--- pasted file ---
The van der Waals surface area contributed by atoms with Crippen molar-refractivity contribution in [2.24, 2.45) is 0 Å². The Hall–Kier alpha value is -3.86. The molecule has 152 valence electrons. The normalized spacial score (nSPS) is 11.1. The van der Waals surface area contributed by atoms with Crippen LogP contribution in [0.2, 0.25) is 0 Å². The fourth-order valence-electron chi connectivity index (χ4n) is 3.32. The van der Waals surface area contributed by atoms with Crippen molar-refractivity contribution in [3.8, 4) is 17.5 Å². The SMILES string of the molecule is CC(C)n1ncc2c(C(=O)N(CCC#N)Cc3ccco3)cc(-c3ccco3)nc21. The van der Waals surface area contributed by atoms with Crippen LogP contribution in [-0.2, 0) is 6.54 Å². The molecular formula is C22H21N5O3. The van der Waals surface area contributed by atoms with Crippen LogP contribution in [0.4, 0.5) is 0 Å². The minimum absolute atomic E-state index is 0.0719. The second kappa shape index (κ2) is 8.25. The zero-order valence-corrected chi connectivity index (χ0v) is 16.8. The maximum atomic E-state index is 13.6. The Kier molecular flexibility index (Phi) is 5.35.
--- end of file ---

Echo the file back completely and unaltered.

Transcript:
The van der Waals surface area contributed by atoms with Crippen molar-refractivity contribution in [2.24, 2.45) is 0 Å². The Hall–Kier alpha value is -3.86. The molecule has 152 valence electrons. The normalized spacial score (nSPS) is 11.1. The van der Waals surface area contributed by atoms with Crippen LogP contribution in [0.2, 0.25) is 0 Å². The fourth-order valence-electron chi connectivity index (χ4n) is 3.32. The van der Waals surface area contributed by atoms with Crippen molar-refractivity contribution in [3.8, 4) is 17.5 Å². The SMILES string of the molecule is CC(C)n1ncc2c(C(=O)N(CCC#N)Cc3ccco3)cc(-c3ccco3)nc21. The van der Waals surface area contributed by atoms with Crippen LogP contribution in [-0.2, 0) is 6.54 Å². The molecular formula is C22H21N5O3. The van der Waals surface area contributed by atoms with Crippen LogP contribution in [0.4, 0.5) is 0 Å². The minimum absolute atomic E-state index is 0.0719. The second kappa shape index (κ2) is 8.25. The zero-order valence-corrected chi connectivity index (χ0v) is 16.8. The maximum atomic E-state index is 13.6. The Kier molecular flexibility index (Phi) is 5.35.